It’s more comfortable to look at a 20″ desktop monitor than it is to look at a 13″ laptop screen – this is not only due to the difference size, but also the difference in height. It is this inequality of height that TwelveSouth’s HiRise attempts to address.
The bottom of the stand looks a lot like the base of an iMac or Thunderbolt Display, so it won’t look out of place on your desk if you already have one. The core of the stand is a spring-loaded shaft that you can lock into place, allowing you to raise your MacBook up to half-a-foot off of your desk.
The top of the stand looks like a metal boomerang, and its sole purpose is to hold a MacBook – a 13″ MacBook Pro in my case – completely steady, with a slight forward tilt. The rubber treads on the top of the stand work wonderfully for this purpose, and I haven’t had any close calls in my last week with the HiRise.
The slight forward tilt not only makes my MacBook Pro look a little cooler, but it also allows to place my iPad mini on top of my MacBook, allowing me to keep it just below my main screen for quick referencing. I’ve already worked on a few Word documents in this manner, so I think the tilt is really handy.
Raising a MacBook half a foot into the air has several bullet-point advantages, the first of which is air flow. Because my MacBook Pro isn’t sitting right against a desk, there’s suddenly more air circulating around the body, which does help reduce overall heat levels (and higher fan speeds that come with that heat). My fans still spin up when YouTube goes or I’m exporting a movie, but my MBP definitely does cool down a little faster than it used to.
The second advantage is a more comfortable viewing angle, and improved compatibility with any other screens you may keep on your desk. I briefly hooked up my MacBook to my ViewSonic monitor and adjusted the HiRise until the bottoms of the screens were level. The result was a smoother, less disparate multi-monitor experience. It’s easier to toggle between different computer screens when they’re both at eye level, and the HiRise makes it very easy to accomplish this.
Having a giant monitor for my Mac was great, but I really didn’t like the look of all of the extra wire coming out of my MiniDisplay port. The long, black DVI cable stretching from my MacBook to the ViewSonic monitor was visual clutter, and I thought it clashed with the simplicity of my HiRise setup (especially since I’m using a wireless keyboard and mouse).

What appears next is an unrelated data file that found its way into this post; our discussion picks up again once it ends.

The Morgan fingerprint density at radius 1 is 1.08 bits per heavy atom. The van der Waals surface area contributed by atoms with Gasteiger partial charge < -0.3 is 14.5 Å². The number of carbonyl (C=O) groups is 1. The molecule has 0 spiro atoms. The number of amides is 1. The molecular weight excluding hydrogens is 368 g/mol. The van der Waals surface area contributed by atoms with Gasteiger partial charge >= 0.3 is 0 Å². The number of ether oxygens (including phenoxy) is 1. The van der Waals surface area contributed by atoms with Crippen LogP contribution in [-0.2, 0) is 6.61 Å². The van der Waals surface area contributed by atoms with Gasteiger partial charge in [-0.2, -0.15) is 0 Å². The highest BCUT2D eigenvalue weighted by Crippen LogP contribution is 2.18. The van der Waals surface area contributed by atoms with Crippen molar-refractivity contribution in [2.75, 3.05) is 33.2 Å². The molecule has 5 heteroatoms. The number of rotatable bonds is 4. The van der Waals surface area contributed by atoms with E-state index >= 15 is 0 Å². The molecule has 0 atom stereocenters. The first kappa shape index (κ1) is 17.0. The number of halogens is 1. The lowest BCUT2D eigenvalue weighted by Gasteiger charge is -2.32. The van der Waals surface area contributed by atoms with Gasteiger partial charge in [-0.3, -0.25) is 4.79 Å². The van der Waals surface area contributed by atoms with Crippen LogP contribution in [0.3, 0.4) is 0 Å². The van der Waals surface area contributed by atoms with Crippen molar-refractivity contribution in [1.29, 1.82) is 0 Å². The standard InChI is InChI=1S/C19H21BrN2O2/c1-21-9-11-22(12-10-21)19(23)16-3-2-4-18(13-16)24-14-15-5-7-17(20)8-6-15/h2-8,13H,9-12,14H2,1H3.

I used this review as a chance to clear my desk of most everything but the MacBook pro, and I’m using the HiRise to elevate my MacBook to monitor height, leaving it as my sole PC screen. I believe this would be a lot more comfortable with at least a 15″ screen size – and it would be gorgeous if I had a Retina Mac on-hand – but I’m happy with the results for now. My MBP screen is at eye level, and I can easily shift the whole machine forward or back, as needed. I move it forward when I’m working with documents at tiny font sizes, and I slide the whole HiRise backwards when I want to watch something.
The major thing I’m adjusting to is the lack of a trackpad. The MacBook isn’t meant to be directly manipulated on top of the HiRise (it’s steady, but not rock steady), and I find myself missing all of the little gestures I’m used to invoking on a trackpad. If it turns out that I really love this setup, I could purchase second-hand Magic Trackpad later on down the line.
I also really like how there’s enough room on the base of the HiRise to store my mouse and keyboard when they’re not in use. This allows me to clear just a little bit more of my desk space without adding clutter, and it was an unexpected bonus from using this stand.
The HiRise is a beautifully made premium product and I think it should last for a very, very long time, but it’s not for everyone. I’d recommend it most for people with multi-monitor setups, or users with 15″ laptops, or MacBooks with Retina displays. TwelveSouth’s HiRise is pricier than other laptop stands on the market (like the $40 Griffin Elevator or the $50 Belkin Zero), but the adjustable height goes a long way toward accommodating users and monitors at different heights, and is well worth the extra investment. You can pick up your HiRise straight from TwelveSouth for $70.
Incidentally, TwelveSouth makes a [HiRise for iMac, as well. The height adjustment is set in stone, but it does offer some very handy extra storage space.]
HiRise for MacBook was provided by TwelveSouth for review on iSource. For further information regarding our site’s review policies, please see the “About” page.
- How to verify your iPhone email settings from
- 12-inch MacBook Air could compete with cheape
- Change Screenshot Destination
- The (6) best ways to extend your iPhone 6 bat